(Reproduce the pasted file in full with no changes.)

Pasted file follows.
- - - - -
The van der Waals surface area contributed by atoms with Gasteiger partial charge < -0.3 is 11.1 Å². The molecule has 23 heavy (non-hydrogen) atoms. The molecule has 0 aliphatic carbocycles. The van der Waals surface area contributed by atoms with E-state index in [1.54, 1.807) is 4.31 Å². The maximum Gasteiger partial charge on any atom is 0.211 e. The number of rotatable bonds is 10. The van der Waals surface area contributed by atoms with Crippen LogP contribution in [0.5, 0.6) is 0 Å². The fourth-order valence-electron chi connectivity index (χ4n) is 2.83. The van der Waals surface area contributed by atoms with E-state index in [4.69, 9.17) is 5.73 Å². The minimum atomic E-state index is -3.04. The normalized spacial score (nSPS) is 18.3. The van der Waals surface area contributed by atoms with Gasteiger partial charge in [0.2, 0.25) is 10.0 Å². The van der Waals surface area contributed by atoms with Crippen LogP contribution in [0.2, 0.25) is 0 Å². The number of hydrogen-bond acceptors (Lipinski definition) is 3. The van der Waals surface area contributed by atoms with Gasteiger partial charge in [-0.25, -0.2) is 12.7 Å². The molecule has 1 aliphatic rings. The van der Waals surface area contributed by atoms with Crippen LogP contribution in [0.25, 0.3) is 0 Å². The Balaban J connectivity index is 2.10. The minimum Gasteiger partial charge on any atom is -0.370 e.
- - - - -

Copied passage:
The van der Waals surface area contributed by atoms with Gasteiger partial charge < -0.3 is 11.1 Å². The molecule has 23 heavy (non-hydrogen) atoms. The molecule has 0 aliphatic carbocycles. The van der Waals surface area contributed by atoms with E-state index in [1.54, 1.807) is 4.31 Å². The maximum Gasteiger partial charge on any atom is 0.211 e. The number of rotatable bonds is 10. The van der Waals surface area contributed by atoms with Crippen LogP contribution in [0.5, 0.6) is 0 Å². The fourth-order valence-electron chi connectivity index (χ4n) is 2.83. The van der Waals surface area contributed by atoms with E-state index in [4.69, 9.17) is 5.73 Å². The minimum atomic E-state index is -3.04. The normalized spacial score (nSPS) is 18.3. The van der Waals surface area contributed by atoms with Gasteiger partial charge in [0.2, 0.25) is 10.0 Å². The van der Waals surface area contributed by atoms with Crippen LogP contribution in [0.2, 0.25) is 0 Å². The number of hydrogen-bond acceptors (Lipinski definition) is 3. The van der Waals surface area contributed by atoms with Gasteiger partial charge in [-0.25, -0.2) is 12.7 Å². The molecule has 1 aliphatic rings. The van der Waals surface area contributed by atoms with Crippen LogP contribution in [0.25, 0.3) is 0 Å². The Balaban J connectivity index is 2.10. The minimum Gasteiger partial charge on any atom is -0.370 e.